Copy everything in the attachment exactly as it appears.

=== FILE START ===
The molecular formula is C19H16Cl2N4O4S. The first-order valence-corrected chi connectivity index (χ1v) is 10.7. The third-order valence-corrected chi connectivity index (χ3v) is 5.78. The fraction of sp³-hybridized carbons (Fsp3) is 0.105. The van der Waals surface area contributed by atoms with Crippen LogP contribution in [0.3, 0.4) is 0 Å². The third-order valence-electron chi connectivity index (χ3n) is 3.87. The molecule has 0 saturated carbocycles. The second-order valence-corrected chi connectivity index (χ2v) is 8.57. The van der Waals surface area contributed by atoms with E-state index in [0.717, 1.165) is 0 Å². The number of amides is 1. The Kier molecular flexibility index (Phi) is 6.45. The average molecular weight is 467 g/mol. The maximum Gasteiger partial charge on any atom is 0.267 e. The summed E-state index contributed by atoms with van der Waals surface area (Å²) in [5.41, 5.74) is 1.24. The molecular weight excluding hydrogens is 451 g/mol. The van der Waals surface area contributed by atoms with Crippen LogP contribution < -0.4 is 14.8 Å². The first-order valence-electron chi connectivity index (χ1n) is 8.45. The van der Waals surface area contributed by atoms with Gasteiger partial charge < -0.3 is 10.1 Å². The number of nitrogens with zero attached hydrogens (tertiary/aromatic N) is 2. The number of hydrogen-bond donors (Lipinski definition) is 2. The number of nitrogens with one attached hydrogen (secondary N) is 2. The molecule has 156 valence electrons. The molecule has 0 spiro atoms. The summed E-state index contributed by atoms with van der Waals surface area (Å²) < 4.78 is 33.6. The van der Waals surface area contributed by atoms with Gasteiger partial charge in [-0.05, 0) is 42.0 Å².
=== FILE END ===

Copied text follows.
The molecular formula is C19H16Cl2N4O4S. The first-order valence-corrected chi connectivity index (χ1v) is 10.7. The third-order valence-corrected chi connectivity index (χ3v) is 5.78. The fraction of sp³-hybridized carbons (Fsp3) is 0.105. The van der Waals surface area contributed by atoms with Crippen LogP contribution in [0.3, 0.4) is 0 Å². The third-order valence-electron chi connectivity index (χ3n) is 3.87. The molecule has 0 saturated carbocycles. The second-order valence-corrected chi connectivity index (χ2v) is 8.57. The van der Waals surface area contributed by atoms with E-state index in [0.717, 1.165) is 0 Å². The number of amides is 1. The Kier molecular flexibility index (Phi) is 6.45. The average molecular weight is 467 g/mol. The maximum Gasteiger partial charge on any atom is 0.267 e. The summed E-state index contributed by atoms with van der Waals surface area (Å²) in [5.41, 5.74) is 1.24. The molecular weight excluding hydrogens is 451 g/mol. The van der Waals surface area contributed by atoms with Crippen LogP contribution < -0.4 is 14.8 Å². The first-order valence-electron chi connectivity index (χ1n) is 8.45. The van der Waals surface area contributed by atoms with Gasteiger partial charge < -0.3 is 10.1 Å². The number of nitrogens with zero attached hydrogens (tertiary/aromatic N) is 2. The number of hydrogen-bond donors (Lipinski definition) is 2. The number of nitrogens with one attached hydrogen (secondary N) is 2. The molecule has 156 valence electrons. The molecule has 0 spiro atoms. The summed E-state index contributed by atoms with van der Waals surface area (Å²) < 4.78 is 33.6. The van der Waals surface area contributed by atoms with Gasteiger partial charge in [-0.05, 0) is 42.0 Å².